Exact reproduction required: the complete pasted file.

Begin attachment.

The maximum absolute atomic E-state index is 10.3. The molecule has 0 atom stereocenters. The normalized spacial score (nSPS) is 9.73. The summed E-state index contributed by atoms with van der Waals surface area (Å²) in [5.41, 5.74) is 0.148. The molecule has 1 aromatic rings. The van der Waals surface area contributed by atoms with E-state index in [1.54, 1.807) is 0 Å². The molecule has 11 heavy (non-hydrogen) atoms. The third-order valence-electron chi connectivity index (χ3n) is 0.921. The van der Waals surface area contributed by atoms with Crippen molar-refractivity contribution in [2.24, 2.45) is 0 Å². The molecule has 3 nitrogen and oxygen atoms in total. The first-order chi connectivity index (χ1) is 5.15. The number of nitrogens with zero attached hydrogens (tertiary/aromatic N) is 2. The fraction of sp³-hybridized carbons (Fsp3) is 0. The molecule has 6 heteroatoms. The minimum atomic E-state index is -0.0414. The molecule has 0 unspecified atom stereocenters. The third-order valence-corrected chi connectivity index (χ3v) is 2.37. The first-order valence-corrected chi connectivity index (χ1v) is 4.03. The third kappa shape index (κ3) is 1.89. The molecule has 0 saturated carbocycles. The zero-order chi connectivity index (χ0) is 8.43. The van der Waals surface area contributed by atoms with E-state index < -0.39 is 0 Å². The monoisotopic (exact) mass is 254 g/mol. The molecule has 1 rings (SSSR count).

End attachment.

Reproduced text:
The maximum absolute atomic E-state index is 10.3. The molecule has 0 atom stereocenters. The normalized spacial score (nSPS) is 9.73. The summed E-state index contributed by atoms with van der Waals surface area (Å²) in [5.41, 5.74) is 0.148. The molecule has 1 aromatic rings. The van der Waals surface area contributed by atoms with E-state index in [1.54, 1.807) is 0 Å². The molecule has 11 heavy (non-hydrogen) atoms. The third-order valence-electron chi connectivity index (χ3n) is 0.921. The van der Waals surface area contributed by atoms with Crippen molar-refractivity contribution in [2.24, 2.45) is 0 Å². The molecule has 3 nitrogen and oxygen atoms in total. The first-order chi connectivity index (χ1) is 5.15. The number of nitrogens with zero attached hydrogens (tertiary/aromatic N) is 2. The fraction of sp³-hybridized carbons (Fsp3) is 0. The molecule has 6 heteroatoms. The minimum atomic E-state index is -0.0414. The molecule has 0 unspecified atom stereocenters. The third-order valence-corrected chi connectivity index (χ3v) is 2.37. The first-order valence-corrected chi connectivity index (χ1v) is 4.03. The third kappa shape index (κ3) is 1.89. The molecule has 0 saturated carbocycles. The zero-order chi connectivity index (χ0) is 8.43. The van der Waals surface area contributed by atoms with E-state index < -0.39 is 0 Å². The monoisotopic (exact) mass is 254 g/mol. The molecule has 1 rings (SSSR count).